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Envelope Stuffing Scams Target the Elderly

Aug 9, 2008
One of the classic online scams is one that particularly targets older people. Like Paid Surveys, this one has been around for years, even before the internet. It is particularly distasteful because it targets people who are not as sophisticated in the use of computers as younger people may be.

ENVELOPE STUFFING SCAMS
I fell for this scheme myself many years ago when I got out of college. At that time, these schemes were mostly advertised in print media. Often found in the classified ad sections in the back of glossy magazines or tabloids, they appeared to be a quick and easy way to make a reasonable extra income.

Now the scheme has moved onto the internet and it still gets thousands and thousands of people to respond. It seems an easier opportunity for people who are afraid to commit to an online business. The offer of $5 per envelope stuffed is not big, but most people think if you stuff enough, you can earn a decent extra income.

How does it work? No, you won't get hundreds of stamped envelopes from the company. No you don't get hundreds of names on nicely addressed and stamped envelopes. What you get for the "fee" you paid to join this opportunity is a flimsy brochure and a letter instructing you how to place a small classified ad in newspapers and magazines. More aggressive companies encourage you to place ads online. These ads are placed at your cost.

The ad you place offers a person information if they will send a self addressed stamped envelope to you with $5 in it. You get the response with the $5 and you put the flyer from the company into the envelope and mail it. See, you're getting paid $5 for stuffing envelopes.

The truth is, how many people are going to send you $5 for information they could easily get elsewhere for free. Would you send someone $5 and a self addressed stamped envelope just to get some information? I don't think so.

When the scam moved online, the process got just a bit different. After you pay your "fee" you receive a package (sometimes) in the mail. It's not very big when it arrives. You think it might be just the instructions. It is just the instructions, and that is all you are going to get. What you are told to do it to advertise the very envelope stuffing business that you paid to join.

In order to generate the kind of response you would need to get the income you were promised, you will have to advertise heavily and consistently. That means both print and online ads. The cost of advertising online can be enormous. Most ads placed online require a minimum daily commitment. But unless you set the daily rate very high, the chance that anyone will ever see your ad is remote.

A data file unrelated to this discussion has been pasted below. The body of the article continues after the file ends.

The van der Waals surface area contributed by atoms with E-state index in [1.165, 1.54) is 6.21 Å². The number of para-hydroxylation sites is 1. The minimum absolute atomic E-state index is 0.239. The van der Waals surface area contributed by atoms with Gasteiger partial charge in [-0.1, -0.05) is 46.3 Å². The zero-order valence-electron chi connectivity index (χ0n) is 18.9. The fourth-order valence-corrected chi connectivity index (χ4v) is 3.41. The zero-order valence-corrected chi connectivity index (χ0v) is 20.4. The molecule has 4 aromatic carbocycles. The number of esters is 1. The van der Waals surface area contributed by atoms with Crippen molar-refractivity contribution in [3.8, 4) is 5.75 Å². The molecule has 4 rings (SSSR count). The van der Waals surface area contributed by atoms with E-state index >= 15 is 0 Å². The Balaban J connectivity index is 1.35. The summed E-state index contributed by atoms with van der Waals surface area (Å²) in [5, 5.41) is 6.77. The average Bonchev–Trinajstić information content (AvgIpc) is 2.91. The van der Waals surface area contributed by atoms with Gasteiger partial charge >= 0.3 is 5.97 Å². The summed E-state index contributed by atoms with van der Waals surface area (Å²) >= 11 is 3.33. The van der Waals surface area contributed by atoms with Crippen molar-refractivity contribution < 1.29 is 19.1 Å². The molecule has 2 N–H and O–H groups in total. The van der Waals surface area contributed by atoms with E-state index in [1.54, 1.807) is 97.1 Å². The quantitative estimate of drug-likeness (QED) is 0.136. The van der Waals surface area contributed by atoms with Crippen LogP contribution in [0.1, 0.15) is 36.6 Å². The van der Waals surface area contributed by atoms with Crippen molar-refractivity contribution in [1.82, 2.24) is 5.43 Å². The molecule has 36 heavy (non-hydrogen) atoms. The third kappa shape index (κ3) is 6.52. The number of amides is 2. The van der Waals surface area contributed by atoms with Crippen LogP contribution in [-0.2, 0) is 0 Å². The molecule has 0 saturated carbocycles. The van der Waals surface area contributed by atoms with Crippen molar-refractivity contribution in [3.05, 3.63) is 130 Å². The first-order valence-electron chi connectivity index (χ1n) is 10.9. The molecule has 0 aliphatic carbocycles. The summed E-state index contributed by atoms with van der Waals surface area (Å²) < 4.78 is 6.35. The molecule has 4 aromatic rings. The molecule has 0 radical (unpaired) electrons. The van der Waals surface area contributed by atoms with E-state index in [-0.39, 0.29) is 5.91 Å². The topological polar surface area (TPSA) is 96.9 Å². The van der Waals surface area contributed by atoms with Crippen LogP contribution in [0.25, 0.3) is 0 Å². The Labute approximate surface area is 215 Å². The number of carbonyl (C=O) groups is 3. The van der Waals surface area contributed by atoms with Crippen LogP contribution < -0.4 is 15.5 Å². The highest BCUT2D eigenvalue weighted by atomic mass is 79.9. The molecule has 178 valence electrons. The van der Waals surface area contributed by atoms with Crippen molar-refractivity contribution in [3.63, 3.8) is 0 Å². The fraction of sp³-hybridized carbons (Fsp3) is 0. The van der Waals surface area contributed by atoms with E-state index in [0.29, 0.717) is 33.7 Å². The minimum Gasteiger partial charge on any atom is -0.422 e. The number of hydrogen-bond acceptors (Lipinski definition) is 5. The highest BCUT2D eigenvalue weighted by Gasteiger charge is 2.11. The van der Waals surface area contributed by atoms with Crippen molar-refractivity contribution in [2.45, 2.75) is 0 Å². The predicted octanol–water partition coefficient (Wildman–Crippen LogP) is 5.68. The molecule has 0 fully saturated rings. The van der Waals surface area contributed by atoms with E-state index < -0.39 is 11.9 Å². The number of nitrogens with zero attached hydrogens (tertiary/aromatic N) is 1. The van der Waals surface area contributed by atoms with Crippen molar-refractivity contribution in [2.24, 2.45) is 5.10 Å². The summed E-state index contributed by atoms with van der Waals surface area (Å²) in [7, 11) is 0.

Remember, you are competing against the very people who hooked you in the first place. They are spending thousands of dollars a month to get their ads placed in the most favorable positions so that other people just like you will click on their ad and never even see yours.

The most unfortunate part is that these schemes continue to operate and offer bigger and bigger rewards. Just today I went online and searched for "Envelope Stuffing Jobs." The top three sites I found were from three different "opportunities" promising slightly different income possibilities.

One promised that you could earn $12 an hour. Another promised $50 to $75 dollars an hour and one even promised $1,576 a week stuffing envelopes at $5. That's 315 envelopes. In several cases the fee to join was almost $50.

One particularly dangerous aspect of some of these scams is that some of them invite you to join a special section of their business. To do this you must provide additional information. You may have already paid your fee to join, but they promise that if you want to make the really big money, you should join their elite members program. They promise you will make money faster and have extra support. The catch? You have to provide them with your bank account information or even your social security number. After all, you are going to be "working" for them and that means they need this information to send your tax information at the end of the year.

This is nothing more than another clever way to steal your identity. Never give your personal information to anyone who offers you the opportunity to join in an online business venture.

The envelope stuffing scams have become so pervasive that the Federal Trade Commission and the Attorneys General of several states have joined forces to both warn consumers and prosecute the people they can catch. To date, cases have been brought in Arizona, Florida, Michigan, Texas, and Indiana.

The problem is that it is difficult to find these individuals. They work from a computer with no physical facility. When too many complaints are lodged, either with an Attorney General or the Better Business Bureau, they simply change their name and go online as a new and better opportunity.

Stay away from these opportunities. You will NOT earn any money. If you should become a victim, report it to the Better Business Bureau, or your state's Attorney General Consumer Protection Department and the FTC.
About the Author
Sheila Guilloton is the owner of Prestige Planners and specializes in online research to find the opportunities that are legitimate and warn consumers about the scams. For more information go to http://www.prestigewealthplanners.com
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